I don't think I could say not knowing what the use is. If it is a hunting rifle, deer ect, I'd go with the 6x in a fixed power scope. Actually in a fixed power for hunting I would go down to a 4x for the wider field of view you'd get and probably a bit better eye relief. My own view of a 243 is that of a preditor and varmit rifle. With that in mind, I have a 3-9 power on my own. Your other choice sounds like a variable,10-40 and sounds like it will require higher rings. Then 10x on the small side is gonna change eye relief quite a bit, high rings will put your head higher on the stock and at 10x, you may have a problem picking up animals, especially at close range, not a whole lot of field of view at closer ranges.
Your screen name and the prices listed on the Schmidt-Bender seem to indicate you might be from Europe. Where are you from?
Hi again. I just went back and looked thru the site you posted. I see the 10-40X scope and notice parlex side adjustment and turret's. That speaks of a very long range use. If that is the case, you'd probably be better off with it than either Schmidt-Bender. I have a scope of similar design, Nikon 4 1/2-14 with side adjustment and turret's. I got it to shoot long range target's with my 6.5x06. Unfortunately the only reticule I could get when I got it is the last reticule I'd concider. Not that reticule would not even be a concideration, Nikon BDC, terrible. On a long range scope I'd prefer fine crosswires. Gives you more precise aiming than the thicker reticule. And I would concider what the windage and elevation adjustment is. 1/4" is fine for a hunting rifle but for a long range setup, I'd rather have 1/8". At 500yds, my 1/4" adjustment moves impact 1 1/4"; 1/8" is gonna cut that in half, in my view, better adjustment.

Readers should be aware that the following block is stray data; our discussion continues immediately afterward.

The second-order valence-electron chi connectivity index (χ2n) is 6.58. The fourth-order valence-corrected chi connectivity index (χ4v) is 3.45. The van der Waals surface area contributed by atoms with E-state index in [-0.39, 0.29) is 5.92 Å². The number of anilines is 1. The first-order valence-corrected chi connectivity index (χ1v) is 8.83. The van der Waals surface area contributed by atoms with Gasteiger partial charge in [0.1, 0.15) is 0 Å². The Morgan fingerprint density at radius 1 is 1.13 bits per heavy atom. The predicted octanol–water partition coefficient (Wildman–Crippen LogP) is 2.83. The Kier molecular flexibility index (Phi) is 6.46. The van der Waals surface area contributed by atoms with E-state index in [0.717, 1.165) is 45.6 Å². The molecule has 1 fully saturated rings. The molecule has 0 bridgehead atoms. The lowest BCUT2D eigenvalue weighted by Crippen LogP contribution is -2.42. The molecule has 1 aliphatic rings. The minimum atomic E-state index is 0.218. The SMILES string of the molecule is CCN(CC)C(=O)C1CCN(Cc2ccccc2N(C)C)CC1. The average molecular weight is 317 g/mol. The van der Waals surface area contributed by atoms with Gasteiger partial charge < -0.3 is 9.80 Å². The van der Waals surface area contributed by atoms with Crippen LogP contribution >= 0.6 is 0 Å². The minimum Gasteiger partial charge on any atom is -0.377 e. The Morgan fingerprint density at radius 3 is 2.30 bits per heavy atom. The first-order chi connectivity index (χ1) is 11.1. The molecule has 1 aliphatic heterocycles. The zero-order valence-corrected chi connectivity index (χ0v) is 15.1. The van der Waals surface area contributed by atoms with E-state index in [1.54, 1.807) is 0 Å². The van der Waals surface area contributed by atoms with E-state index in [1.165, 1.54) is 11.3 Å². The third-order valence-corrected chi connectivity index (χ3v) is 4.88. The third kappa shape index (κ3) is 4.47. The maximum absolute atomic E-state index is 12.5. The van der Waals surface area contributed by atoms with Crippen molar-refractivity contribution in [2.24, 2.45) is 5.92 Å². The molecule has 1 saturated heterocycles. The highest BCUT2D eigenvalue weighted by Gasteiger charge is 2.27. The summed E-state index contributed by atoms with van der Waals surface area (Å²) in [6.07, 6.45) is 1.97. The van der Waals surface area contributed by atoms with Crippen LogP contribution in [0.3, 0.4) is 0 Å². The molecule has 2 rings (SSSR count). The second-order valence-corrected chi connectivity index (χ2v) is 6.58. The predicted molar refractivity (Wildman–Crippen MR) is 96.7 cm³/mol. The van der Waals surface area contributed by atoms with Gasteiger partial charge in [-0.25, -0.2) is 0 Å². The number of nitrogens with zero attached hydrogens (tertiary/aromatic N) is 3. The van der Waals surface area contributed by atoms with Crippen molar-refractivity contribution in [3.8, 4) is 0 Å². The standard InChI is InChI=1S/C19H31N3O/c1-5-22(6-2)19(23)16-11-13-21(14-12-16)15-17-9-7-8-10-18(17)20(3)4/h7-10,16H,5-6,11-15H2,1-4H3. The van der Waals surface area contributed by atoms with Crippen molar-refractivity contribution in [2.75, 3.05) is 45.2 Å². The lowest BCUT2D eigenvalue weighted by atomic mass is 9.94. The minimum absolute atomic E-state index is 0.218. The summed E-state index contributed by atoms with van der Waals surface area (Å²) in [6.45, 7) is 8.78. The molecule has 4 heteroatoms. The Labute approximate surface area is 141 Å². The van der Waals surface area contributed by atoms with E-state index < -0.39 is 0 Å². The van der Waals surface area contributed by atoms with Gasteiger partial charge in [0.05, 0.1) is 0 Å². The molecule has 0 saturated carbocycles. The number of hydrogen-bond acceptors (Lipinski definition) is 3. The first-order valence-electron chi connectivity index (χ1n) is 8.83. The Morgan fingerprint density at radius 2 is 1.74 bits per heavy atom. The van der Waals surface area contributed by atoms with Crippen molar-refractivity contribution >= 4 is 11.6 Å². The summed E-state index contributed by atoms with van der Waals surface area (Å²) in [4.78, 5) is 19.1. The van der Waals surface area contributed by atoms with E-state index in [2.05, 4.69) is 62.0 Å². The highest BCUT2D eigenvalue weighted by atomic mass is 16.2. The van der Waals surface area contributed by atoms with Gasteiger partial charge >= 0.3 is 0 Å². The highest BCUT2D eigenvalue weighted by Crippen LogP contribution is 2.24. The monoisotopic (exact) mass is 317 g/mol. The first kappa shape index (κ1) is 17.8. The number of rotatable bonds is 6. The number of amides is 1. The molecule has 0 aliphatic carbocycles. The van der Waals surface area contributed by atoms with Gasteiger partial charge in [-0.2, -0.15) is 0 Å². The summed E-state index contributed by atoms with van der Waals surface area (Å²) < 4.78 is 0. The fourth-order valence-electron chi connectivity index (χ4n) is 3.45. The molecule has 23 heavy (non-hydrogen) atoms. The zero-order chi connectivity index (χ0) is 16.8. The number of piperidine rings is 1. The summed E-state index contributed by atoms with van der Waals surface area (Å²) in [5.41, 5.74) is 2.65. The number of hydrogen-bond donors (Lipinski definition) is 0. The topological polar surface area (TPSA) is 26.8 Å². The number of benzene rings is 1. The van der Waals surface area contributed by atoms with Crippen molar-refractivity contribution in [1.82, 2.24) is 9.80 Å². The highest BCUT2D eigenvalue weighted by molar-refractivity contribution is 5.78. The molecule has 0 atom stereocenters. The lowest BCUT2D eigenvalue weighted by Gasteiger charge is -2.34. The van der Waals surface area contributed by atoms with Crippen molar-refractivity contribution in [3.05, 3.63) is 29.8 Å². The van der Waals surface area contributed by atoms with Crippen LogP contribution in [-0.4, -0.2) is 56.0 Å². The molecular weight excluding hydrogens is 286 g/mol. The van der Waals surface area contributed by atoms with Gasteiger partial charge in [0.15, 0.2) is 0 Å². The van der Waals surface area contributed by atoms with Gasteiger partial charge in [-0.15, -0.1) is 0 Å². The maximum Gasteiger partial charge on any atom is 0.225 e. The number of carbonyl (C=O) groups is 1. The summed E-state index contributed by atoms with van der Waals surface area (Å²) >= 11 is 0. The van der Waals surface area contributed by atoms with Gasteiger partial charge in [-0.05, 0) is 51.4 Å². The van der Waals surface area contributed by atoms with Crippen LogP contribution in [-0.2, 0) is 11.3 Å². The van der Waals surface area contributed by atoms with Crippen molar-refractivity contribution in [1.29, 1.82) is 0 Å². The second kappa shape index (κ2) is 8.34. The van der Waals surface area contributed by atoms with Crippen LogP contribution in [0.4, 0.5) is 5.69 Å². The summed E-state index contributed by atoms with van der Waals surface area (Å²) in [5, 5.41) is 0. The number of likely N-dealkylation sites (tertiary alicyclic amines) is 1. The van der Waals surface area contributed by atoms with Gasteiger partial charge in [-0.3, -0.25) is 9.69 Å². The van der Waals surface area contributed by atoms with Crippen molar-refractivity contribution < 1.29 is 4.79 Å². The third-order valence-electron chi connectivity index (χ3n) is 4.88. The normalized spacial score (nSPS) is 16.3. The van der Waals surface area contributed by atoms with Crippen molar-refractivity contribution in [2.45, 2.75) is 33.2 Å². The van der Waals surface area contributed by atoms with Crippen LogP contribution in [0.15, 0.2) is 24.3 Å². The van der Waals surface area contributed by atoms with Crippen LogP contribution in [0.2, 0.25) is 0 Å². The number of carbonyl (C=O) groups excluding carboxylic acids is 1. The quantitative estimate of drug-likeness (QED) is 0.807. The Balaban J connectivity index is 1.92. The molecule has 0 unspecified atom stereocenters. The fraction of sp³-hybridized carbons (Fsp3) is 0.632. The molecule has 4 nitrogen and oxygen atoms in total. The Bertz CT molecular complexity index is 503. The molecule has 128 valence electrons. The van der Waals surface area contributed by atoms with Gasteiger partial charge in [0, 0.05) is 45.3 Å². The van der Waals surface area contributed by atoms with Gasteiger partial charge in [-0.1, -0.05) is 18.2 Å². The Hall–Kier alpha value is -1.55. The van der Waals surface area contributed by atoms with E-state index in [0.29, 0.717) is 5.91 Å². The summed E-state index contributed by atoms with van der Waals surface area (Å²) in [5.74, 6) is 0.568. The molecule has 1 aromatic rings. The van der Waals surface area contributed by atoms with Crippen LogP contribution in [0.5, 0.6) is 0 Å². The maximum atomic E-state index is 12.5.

Ok. That is obviously a European sporting goods site. I'm guessing either Germany or Austria or maybe Denmark? I was in Germany in the service and took a trip to Denmark. Beautiful country. Especially liked it way down south in Germany. If you have some, a few photo's of the country would be nice.
One of the most important components of deciphering a new hunting area is distinguishing between the summer and winter ranges for the game that you plan to pursue. Without knowing this you cannot make reliable assumptions about where the game will be come opening day. Knowing these areas will allow you to take the current weather (as well as the past couple weeks) and apply that to the landscape and make an educated guess as to where you might find that big buck or bull.
There are a couple ways...